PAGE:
Cycling the Otago Central Rail Trail is an amazing experience and one we found easy to achieve using our bus and car, mostly freedom camping along the route. The 150km-long trail usually takes around four days to complete, with about four hours riding each day at quite a slow pace with lots of stops.
These stops are not so much for resting but for taking photographs, reading the information panels, having picnics, and exploring the little settlements adjacent to the track.
Because we wanted the best Otago Rail Trail experience, we sat out a grey day or two, which is easy to do when you don't have a tight schedule and you have your home with you! Each day we drove to the trail in our car and cycled back to the bus. Then we moved the bus to where we had left the car.
It sounds complicated but it wasn't. Also (a confession) we cycled the trail sections in a downhill direction each day, as far as possible!
Otago Rail Trail camping spots and attractions
Our first freedom camping spot was outside Alexandra, tucked under the willows by a river. Alexandra began as a tent town in 1862 but survived miners moving on to the West Coast and took on a new lease of life as a fruit-growing centre.
There are many old buildings dating back to Alexandra’s early days, including an old courthouse built in 1879 that was in use for almost 100 years. Now it's owned by DOC and is home to a popular café — a great place to stop while cycling from Clyde.
The Rail Trail starts (or finishes) at Clyde which, like Alexandra, is an old gold mining settlement. The historic centre is well worth a stroll around, as its many old buildings are clustered together. A brochure, available at local information centres, details the history of the buildings.
Our second freedom camping spot was at Omakau, another old gold mining settlement beside the river. The railway's arrival in 1904 brought prosperity to the area and now the rail trail continues to do so.
A couple of kilometres from Omakau is picturesque Ophir. Originally known as Blacks, it was optimistically renamed Ophir after the Biblical gold mine where the Queen of Sheba obtained gold for King Solomon. When the railway bypassed Ophir, the town sank into obscurity for a period, which helped save its historic buildings. The much-photographed Ophir Post Office is open for three hours a day and visitors can get their mail stamped with the unique date stamp.
Haye's Engineering Works historic attraction in the Ida Valley was our next parking spot. NZMCA members pay a small charge to park overnight, which includes entrance to the homestead and associated buildings.
The homestead was built after WW1 and has many innovations from the era, such as its own electricity supply, a bathroom complete with a shower, and a system to pipe music into each room.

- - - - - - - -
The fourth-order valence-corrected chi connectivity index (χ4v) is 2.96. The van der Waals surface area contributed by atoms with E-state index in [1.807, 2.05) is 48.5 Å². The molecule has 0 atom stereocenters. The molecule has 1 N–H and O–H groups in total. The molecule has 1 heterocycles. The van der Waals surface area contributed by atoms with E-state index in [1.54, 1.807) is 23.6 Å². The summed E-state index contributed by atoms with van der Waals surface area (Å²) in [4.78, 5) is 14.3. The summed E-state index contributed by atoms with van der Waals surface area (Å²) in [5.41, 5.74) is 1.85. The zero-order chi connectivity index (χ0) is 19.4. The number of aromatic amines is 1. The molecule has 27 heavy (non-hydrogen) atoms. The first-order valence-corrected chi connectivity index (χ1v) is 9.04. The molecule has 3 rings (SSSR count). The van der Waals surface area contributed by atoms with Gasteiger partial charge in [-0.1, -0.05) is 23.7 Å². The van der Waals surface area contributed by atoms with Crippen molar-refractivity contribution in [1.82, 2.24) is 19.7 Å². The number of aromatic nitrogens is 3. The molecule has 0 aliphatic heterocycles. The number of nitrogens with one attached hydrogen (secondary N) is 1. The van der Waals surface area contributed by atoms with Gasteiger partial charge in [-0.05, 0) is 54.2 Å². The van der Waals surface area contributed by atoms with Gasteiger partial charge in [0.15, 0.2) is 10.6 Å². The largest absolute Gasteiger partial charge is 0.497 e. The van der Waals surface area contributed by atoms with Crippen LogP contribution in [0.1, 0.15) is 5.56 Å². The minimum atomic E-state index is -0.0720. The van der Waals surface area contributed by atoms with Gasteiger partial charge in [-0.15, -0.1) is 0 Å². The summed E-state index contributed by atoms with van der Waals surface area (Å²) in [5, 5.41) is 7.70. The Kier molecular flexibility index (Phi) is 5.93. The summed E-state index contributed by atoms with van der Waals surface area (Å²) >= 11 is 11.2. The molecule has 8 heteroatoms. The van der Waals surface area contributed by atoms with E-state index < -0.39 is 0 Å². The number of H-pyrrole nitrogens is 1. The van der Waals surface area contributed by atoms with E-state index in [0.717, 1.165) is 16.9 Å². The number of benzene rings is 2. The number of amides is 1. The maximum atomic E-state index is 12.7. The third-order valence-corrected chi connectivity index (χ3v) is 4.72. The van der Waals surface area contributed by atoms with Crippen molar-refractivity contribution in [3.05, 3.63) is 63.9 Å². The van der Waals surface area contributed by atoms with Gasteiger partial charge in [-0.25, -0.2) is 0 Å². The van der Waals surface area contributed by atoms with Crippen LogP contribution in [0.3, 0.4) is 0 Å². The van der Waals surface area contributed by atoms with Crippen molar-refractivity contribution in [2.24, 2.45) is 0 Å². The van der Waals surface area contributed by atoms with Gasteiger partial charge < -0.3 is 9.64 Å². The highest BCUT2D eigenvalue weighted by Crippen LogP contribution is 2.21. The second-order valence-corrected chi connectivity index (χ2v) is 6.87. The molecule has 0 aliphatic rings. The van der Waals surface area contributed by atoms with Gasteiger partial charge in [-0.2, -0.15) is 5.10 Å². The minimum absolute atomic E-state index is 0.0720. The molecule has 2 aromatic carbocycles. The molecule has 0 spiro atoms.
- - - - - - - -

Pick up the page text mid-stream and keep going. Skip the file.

A café and gift shop is housed in the family's original home. Expect to lose the mechanically-minded for hours in the sheds and workshops as they admire the tools, hardware, and agricultural equipment which have made Hayes Engineering world famous in New Zealand!
St Bathans is on a loop road north of here. Another booming gold town in the 1800s, it is now a quiet backwater. Once it had 15 hotels; now only the reputedly haunted Vulcan Hotel remains, making St Bathans, quite literally, a ghost-town.
Beside the trail north of Hyde was our final overnight spot, where we were surrounded by mobs of sheep on a couple of occasions! Ranfurly is to the north, a good centre for amenities, and known for its Art Deco heritage.
From here it's a 10-minute drive to New Zealand's curling capital, Naseby. Here are more well-preserved old buildings but the gold mining scars are well hidden in the 'Black Forest', fir and pine plantations which are home to mountain biking and walking tracks and swimming holes.
Finally, we parked during the day at the trail's end, Middlemarch, to complete our last section of rail trail. As far as possible, we cycled in the mornings to avoid the heat. This gave us the afternoons to relax and explore the nearby towns by car.
Otago Rail Trail: what, where, how?
We rode the trail in February, after the school holiday season was over, and found that we mostly had it to ourselves for hours at a time. Cycling the Otago Central Rail Trail is a great way to really experience the iconic dry landscape of 'Central' — a very special part of the South Island.
There are camping grounds at Clyde, Ranfurly, Naseby, and Middlemarch, and there are several freedom camping places along the trail route.
For more information about the Otago Central Rail Trail, drop by the i-SITEs in Cromwell, Alexandra, and Ranfurly. Visit otagocentralrailtrail.co.nz for more information.
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